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Edith Alva Moncayo
Scientific Tracks Abstracts: J Clin Exp Dermatol Res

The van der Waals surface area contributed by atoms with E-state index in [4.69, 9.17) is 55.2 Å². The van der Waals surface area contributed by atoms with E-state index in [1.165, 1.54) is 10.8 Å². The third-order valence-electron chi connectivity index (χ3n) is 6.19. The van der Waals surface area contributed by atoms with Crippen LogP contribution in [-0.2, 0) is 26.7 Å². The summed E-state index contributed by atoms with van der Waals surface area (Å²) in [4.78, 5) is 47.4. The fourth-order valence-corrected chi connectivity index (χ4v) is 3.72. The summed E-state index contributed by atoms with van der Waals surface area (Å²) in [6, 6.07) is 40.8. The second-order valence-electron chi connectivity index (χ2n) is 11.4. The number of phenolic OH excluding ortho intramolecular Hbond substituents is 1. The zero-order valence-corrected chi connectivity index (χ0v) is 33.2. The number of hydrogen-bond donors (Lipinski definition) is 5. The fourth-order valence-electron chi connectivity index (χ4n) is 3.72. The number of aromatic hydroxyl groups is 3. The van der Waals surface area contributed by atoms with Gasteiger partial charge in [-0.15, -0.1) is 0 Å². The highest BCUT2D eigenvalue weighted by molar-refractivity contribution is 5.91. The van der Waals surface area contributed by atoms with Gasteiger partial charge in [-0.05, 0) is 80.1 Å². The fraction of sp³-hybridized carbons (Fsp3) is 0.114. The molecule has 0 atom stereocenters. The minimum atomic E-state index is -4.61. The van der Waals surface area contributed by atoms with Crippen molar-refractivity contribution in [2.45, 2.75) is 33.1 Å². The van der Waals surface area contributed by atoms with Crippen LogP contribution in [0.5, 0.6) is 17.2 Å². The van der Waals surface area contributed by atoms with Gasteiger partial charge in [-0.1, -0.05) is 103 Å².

Introduction: Association between brain dysfunction and pathogenesis of metabolic syndrome leading to cardiovascular diseases, type 2 diabetes and insulin resistance are reviewed. Methods: Medline search till Dec, 2009 and articles published in various national and international journals were reviewed. Experts working in the field were also consulted. Results: Increased intake of refined carbohydrates, linoleic acid, saturated and total fat and low dietary n-3 fatty acids and other long chain poly-unsaturated fatty acids(PUFA) in conjunction with sedentary behavior and mental stress and various personality traits can predispose inflammation and central obesity. There may be increased sympathetic activity with increased secretion of catecholamine, cortisol and serotonin and pro-inflammatory cytokines that appear to be underlying mechanisms of metabolic syndrome. Excess secretion of these neurotransmitters in conjunction of underlying long chain PUFA deficiency, may damage the neurons via pro inflammatory cytokines, in the ventromedial hypothalamus and insulin receptors in the brain, especially during fetal life, infancy and childhood, resulting into their dysfunction. Since 30-50% of the fatty acids in the brain are long chain PUFA, especially omega-3 fatty acids, which are incorporated in the cell membrane phospholipids, it is possible that their supplementation may be protective.Omega-3 fatty acids are also known to enhance parasympathetic activity and increase the secretion of anti-inflammatory cytokines IL-4 and IL-10, as well as acetylecholine in the hippocampus. It is possible that marginal deficiency of long chain PUFA, especially n-3 fatty acids, due to poor dietary intake during the critical period of brain growth and development in the fetus and infant, and also possibly in the child, adolescents and adults, may enhance the release of tumor necrosis factor-alpha, interleukin-1,2 and 6 and cause neuronal dysfunction. Experimental studies indicate that ventromedial hypothalamic lesion in rats induces hyperphagia, resulting into glucose intolerance and insulin resistance. Treatment with neuropeptide Y abolished the hyperphagia and ob mRNA(leptin mRNA) in these rats. Longterm infusion of norepinephrine and serotonin into the ventromedial hypothalamus, impaired pancreatic islet function in as much as, ventromedial hypothalamic norepinephrine and serotonin levels are elevated in hyperinsulinemic and insulin resistant animals. Treatment with insulin was associated with restoration of these hypothalamic neurotransmitter abnormalities indicating that a dysfunction of ventromedial hypothalamus can impair pancreatic beta cells resulting into metabolic abnormalities consistent with metabolic syndrome. Treatment with omega-3 fatty acids, meditation, beta blockers, ACE inhibitors, and oestrogen may have a beneficial influence on insulin receptors and ventromedial hypothalamic dysfunction. However, no definite and precise insight into the patho-physiological link between metabolic syndrome and brain and nutrition is available. Despite this weakness, epidemiological studies and intervention trials indicate that treatment with n-3 fatty acids may be applied to clinical practice and used to direct therapy for prevention of type 2 diabetes, hypertension, coronary artery disease, and atherosclerosis, indicating that metabolic syndrome may also respond to this treatment.